Common gives some insight into the themes of his upcoming album, "Nobody Smiling", and the mutual learning process of working with Vince Staples and artists from the Chicago drill scene.
Common is gearing up for big things this summer, with an album entirely centered around violence in Chicago, Nobody's Smiling. He's already revealed the tracklist and the cover art for the LP, which features a variety of covers including ones with upcoming Chicago spitters like King Louie, G Count and Dreezy. He's really putting Chi-town on his back for this one, and we recently had the opportunity to talk with Com about the whole album concept and his native city.
As fans may or may not have noticed on the Nobody's Smiling tracklist, Long Beach, CA rapper Vince Staples pops up on two records. One, we've already heard called "Kingdom," and the other is called "Out On Bond." After discussing the album's relevancy and his passion for the project, Com spoke on what he's been able to learn from the young MC.
"Well one thing I learned from him, I like that he'll write his rap right there. He wrote his rap right there and there's a spontaneity in that, that I like. He's not the first artist that I seen do that, but that kinda did help me get into that mindset that you inspired in the moment and do your thing. Another thing I learned to was like, just because you're from...You can't make assumptions about an MC. He's from Long Beach, 20 years old. You assume, ah man, he just grew up listening to gangsta rap. And that's not the case. He probably loves Snoop, but I don't think Snoop is his favorite rapper just because he's from Long Beach. And with that being said, we all know Snoop is legend and I respect Snoop and so does Vince Staples, but the point is you can't make assumptions," the veteran rapper said.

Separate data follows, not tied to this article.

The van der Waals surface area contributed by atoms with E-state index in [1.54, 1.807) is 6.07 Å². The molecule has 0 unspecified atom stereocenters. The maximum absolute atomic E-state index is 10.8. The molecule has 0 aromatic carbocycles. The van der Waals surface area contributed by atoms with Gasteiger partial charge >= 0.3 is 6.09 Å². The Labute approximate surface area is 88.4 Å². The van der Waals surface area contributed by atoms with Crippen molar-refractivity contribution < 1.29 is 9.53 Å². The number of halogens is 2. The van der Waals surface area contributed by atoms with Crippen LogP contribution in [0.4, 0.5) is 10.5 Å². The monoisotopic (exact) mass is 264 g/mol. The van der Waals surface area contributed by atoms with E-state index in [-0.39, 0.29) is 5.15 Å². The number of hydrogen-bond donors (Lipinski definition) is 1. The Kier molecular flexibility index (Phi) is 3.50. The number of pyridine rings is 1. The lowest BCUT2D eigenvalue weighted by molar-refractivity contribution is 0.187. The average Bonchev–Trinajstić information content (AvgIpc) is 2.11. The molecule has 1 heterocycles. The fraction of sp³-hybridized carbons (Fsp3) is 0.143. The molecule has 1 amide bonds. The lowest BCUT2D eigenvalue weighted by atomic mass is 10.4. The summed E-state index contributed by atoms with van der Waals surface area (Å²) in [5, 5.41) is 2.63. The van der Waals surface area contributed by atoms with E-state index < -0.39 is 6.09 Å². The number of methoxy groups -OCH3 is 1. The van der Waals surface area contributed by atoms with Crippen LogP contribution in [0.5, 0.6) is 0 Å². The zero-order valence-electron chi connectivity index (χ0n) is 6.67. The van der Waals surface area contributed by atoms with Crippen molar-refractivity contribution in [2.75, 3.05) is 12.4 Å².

He added, "People will put a judgement to a generation of artists, and be like, 'well it's all this, there's no this and that in hip-hop.' It's people that's rapping about their lives, people that's about the streets, people that's about the girls, rap offers a lot of things and Vince is a testament to the diversity of hip-hop."
Common also spoke on the reverse situation, as far as what he tries to teach the younger rappers who support violence and/or drill music within Chicago. "IÂ think some of the best ways to teach people is to show by example," Common told us. "So I don't really sit there and be like, 'you should do this, you should do that.' 'Cause you know, I'm learning from them too, I'm learning why they feel the way they feel. It's not one dimension, just because they do drill music."
Check out our full interview below. The album drops on July 22nd.